! STRING-DOWNCASE, STRING-CAPITALIZE. I think it's reasonable to
! modify these in the way you suggest. Doing just these makes for
! a much simpler proposal that is easier to understand.
To reflect the clearer set of keywords, these would be changed to
support RECYCLE/MODIFY in my new proposal.
! MAKE-STRING-OUTPUT-STREAM should follow the same rules as
! WITH-OUTPUT-TO-STRING when a string is supplied, instead of
! the different rule you suggested. With that change to make it
! consistent, I support what you propose.
I agree. This was an oversight.
! This leaves CONCATENATE, APPEND, REVAPPEND, and MAP (which
! you forgot, but which has been discussed in the past),
! which take &rest arguments and therefore are a problem. I
! don't think the -into-subseq version is useful enough to
! justify the extra complexity. I also don't think the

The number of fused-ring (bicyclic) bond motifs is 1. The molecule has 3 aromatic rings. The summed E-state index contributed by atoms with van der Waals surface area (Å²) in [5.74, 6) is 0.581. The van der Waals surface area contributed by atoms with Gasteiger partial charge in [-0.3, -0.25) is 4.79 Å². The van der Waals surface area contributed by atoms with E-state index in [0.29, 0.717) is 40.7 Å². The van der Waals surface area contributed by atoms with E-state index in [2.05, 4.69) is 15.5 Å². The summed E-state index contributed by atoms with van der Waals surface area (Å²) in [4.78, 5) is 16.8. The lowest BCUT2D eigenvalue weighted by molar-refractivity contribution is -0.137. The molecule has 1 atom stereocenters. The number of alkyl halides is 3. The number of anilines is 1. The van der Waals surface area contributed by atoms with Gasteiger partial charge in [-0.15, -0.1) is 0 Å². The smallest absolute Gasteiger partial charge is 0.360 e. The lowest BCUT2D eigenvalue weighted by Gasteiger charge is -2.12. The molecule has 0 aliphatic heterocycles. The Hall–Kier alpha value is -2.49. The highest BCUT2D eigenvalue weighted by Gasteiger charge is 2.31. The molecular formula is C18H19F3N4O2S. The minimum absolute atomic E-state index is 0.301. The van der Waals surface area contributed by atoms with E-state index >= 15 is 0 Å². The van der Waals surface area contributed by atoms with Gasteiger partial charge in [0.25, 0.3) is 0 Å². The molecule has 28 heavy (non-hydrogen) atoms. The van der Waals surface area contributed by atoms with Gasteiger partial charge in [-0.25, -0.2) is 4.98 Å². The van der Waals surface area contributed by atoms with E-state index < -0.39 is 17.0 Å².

! extra complexity of allowing the caller to pass in too
! many conses to APPEND and REVAPPEND and get back the
! unused ones as a second value is justified. In fact, I
! think I would prefer to omit APPEND-INTO from the proposal
! (CONCATENATE-INTO and NCONC should suffice) and therefore
! to omit REVAPPEND-INTO also. I support CONCATENATE-INTO
! and MAP-INTO.
OK, I'll remove the -INTO-SUBSEQ stuff. But I disagree that passing in
too many conses and getting the unused ones back as a second value is
too complex. I think this is a big win that is extremely useful.
! I'd support your proposal if you simplify it more or less along
! the lines I suggested. I don't support version 2 because there
! is too much in it.
I'll submit a modified proposal for discussion.
-- Joe Ginder